Still, not all captains are made for killing, and further along in the game, you’ll earn an ability that allows you to mark and control orcs to fight at your side, allowing you to scheme revolts within the armies without risking your own immortal neck. Most of the higher-ups have underlings who protect them if you choose to face them directly, but a smarter approach is to first control them and bend them to do your biding, which results in an unavoidably satisfying conclusion of having little to no orc blood in your hands and one of your own minions in power.
But if you prefer to dive in deep and make it a fight of your own, sword on shield, you can do so too. Mordor takes a lot from the excellent Arkham series’ trademark combo and counter heavy combat that grows the further you get in the upgrade system. There are no gadgets other than your starting dagger, sword, and bow, aside from the moves you get to perform the larger your combo gets, allowing you to execute foes instantly, for instance, or later on, firing an explosive ghostly arrow.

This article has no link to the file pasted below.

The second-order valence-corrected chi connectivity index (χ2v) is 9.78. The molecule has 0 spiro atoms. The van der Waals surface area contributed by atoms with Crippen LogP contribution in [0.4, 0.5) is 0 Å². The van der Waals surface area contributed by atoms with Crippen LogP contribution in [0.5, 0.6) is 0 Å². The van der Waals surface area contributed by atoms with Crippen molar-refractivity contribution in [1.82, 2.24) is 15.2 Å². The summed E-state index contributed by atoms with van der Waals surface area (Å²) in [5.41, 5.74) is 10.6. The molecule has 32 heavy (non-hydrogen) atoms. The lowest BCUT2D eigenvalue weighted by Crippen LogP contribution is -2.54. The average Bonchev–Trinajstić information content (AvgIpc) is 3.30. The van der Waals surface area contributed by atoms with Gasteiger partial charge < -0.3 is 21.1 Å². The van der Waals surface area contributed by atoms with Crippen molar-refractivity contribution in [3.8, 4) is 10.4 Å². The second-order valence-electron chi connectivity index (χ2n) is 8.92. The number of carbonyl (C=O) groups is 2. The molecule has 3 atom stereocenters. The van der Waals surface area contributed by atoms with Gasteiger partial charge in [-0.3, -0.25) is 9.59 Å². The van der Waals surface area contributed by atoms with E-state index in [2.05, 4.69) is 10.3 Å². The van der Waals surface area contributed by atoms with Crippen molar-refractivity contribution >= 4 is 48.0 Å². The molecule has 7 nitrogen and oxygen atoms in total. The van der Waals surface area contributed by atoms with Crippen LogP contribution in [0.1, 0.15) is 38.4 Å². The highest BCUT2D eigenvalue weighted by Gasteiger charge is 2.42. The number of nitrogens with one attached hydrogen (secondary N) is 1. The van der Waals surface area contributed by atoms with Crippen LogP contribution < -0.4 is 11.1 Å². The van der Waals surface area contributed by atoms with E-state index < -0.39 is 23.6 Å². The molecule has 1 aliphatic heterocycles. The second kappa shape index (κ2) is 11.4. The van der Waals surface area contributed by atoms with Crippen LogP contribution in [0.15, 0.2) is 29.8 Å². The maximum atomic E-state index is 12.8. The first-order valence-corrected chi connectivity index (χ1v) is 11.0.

The fighting never grows stale, and thanks to yet another facet of the Nemesis system, you’re given even more combat options. Remember how each orc is unique, bearing their own strengths and weaknesses? Well, those come into play during face-to-face confrontations. In one case during my game, a tough campaign happened to be fearful of the caragors, the stronger version of the warg, lion-like brutes that roam the fields of Mordor. He happened to be standing right next to a cage that housed one of those creatures, which I happily opened and let lose, destroying any chances he would have of keeping his head attached to his body. This is only one of the many distinct scenarios within Shadow of Mordor, and much like the rest of the game, they’re all incredibly enjoyable to discover and execute.